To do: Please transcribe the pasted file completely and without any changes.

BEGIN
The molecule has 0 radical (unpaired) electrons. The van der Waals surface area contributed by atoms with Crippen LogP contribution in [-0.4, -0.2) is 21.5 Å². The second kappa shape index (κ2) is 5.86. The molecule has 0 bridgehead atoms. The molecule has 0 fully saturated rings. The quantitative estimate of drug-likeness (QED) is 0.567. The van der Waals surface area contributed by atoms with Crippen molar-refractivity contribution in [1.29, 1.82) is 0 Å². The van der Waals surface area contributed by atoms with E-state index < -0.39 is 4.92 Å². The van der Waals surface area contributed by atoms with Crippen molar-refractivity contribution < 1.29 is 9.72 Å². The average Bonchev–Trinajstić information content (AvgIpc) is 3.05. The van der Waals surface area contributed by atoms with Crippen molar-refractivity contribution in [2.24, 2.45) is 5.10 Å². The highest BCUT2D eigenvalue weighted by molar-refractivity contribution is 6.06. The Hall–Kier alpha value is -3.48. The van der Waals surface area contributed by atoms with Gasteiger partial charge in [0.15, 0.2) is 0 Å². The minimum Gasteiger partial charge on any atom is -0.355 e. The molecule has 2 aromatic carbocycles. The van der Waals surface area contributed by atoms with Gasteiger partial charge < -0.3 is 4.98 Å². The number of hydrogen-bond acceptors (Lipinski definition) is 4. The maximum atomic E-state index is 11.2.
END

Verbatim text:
The molecule has 0 radical (unpaired) electrons. The van der Waals surface area contributed by atoms with Crippen LogP contribution in [-0.4, -0.2) is 21.5 Å². The second kappa shape index (κ2) is 5.86. The molecule has 0 bridgehead atoms. The molecule has 0 fully saturated rings. The quantitative estimate of drug-likeness (QED) is 0.567. The van der Waals surface area contributed by atoms with Crippen molar-refractivity contribution in [1.29, 1.82) is 0 Å². The van der Waals surface area contributed by atoms with E-state index < -0.39 is 4.92 Å². The van der Waals surface area contributed by atoms with Crippen molar-refractivity contribution < 1.29 is 9.72 Å². The average Bonchev–Trinajstić information content (AvgIpc) is 3.05. The van der Waals surface area contributed by atoms with Crippen molar-refractivity contribution in [2.24, 2.45) is 5.10 Å². The highest BCUT2D eigenvalue weighted by molar-refractivity contribution is 6.06. The Hall–Kier alpha value is -3.48. The van der Waals surface area contributed by atoms with Gasteiger partial charge in [0.15, 0.2) is 0 Å². The minimum Gasteiger partial charge on any atom is -0.355 e. The molecule has 2 aromatic carbocycles. The van der Waals surface area contributed by atoms with Gasteiger partial charge < -0.3 is 4.98 Å². The number of hydrogen-bond acceptors (Lipinski definition) is 4. The maximum atomic E-state index is 11.2.